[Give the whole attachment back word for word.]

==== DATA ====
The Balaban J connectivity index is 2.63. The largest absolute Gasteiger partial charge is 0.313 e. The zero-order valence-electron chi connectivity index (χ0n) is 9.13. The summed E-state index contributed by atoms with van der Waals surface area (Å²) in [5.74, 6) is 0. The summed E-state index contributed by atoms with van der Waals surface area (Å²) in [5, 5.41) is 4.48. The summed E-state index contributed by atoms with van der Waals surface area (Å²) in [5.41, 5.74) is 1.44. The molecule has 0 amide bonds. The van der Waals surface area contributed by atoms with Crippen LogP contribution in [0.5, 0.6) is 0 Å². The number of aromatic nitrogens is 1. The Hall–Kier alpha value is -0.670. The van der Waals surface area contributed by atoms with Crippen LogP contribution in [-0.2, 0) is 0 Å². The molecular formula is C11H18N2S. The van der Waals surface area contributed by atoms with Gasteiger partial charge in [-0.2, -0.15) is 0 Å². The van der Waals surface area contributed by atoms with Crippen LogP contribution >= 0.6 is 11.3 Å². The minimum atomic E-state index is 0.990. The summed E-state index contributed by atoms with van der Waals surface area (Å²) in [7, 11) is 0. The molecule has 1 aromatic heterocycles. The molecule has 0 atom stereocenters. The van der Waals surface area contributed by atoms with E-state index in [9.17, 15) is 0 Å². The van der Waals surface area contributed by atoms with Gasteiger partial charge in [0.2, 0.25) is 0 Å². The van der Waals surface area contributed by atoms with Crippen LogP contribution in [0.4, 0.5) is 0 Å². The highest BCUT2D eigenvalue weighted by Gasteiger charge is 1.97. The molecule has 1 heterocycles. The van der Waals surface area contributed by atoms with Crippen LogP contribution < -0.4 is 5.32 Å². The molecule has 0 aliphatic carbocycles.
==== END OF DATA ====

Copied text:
The Balaban J connectivity index is 2.63. The largest absolute Gasteiger partial charge is 0.313 e. The zero-order valence-electron chi connectivity index (χ0n) is 9.13. The summed E-state index contributed by atoms with van der Waals surface area (Å²) in [5.74, 6) is 0. The summed E-state index contributed by atoms with van der Waals surface area (Å²) in [5, 5.41) is 4.48. The summed E-state index contributed by atoms with van der Waals surface area (Å²) in [5.41, 5.74) is 1.44. The molecule has 0 amide bonds. The van der Waals surface area contributed by atoms with Crippen LogP contribution in [0.5, 0.6) is 0 Å². The number of aromatic nitrogens is 1. The Hall–Kier alpha value is -0.670. The van der Waals surface area contributed by atoms with Crippen LogP contribution in [-0.2, 0) is 0 Å². The molecular formula is C11H18N2S. The van der Waals surface area contributed by atoms with Gasteiger partial charge in [-0.2, -0.15) is 0 Å². The van der Waals surface area contributed by atoms with Crippen LogP contribution >= 0.6 is 11.3 Å². The minimum atomic E-state index is 0.990. The summed E-state index contributed by atoms with van der Waals surface area (Å²) in [7, 11) is 0. The molecule has 1 aromatic heterocycles. The molecule has 0 atom stereocenters. The van der Waals surface area contributed by atoms with E-state index in [9.17, 15) is 0 Å². The van der Waals surface area contributed by atoms with Gasteiger partial charge in [0.2, 0.25) is 0 Å². The van der Waals surface area contributed by atoms with Crippen LogP contribution in [0.4, 0.5) is 0 Å². The highest BCUT2D eigenvalue weighted by Gasteiger charge is 1.97. The molecule has 1 heterocycles. The van der Waals surface area contributed by atoms with Crippen LogP contribution < -0.4 is 5.32 Å². The molecule has 0 aliphatic carbocycles.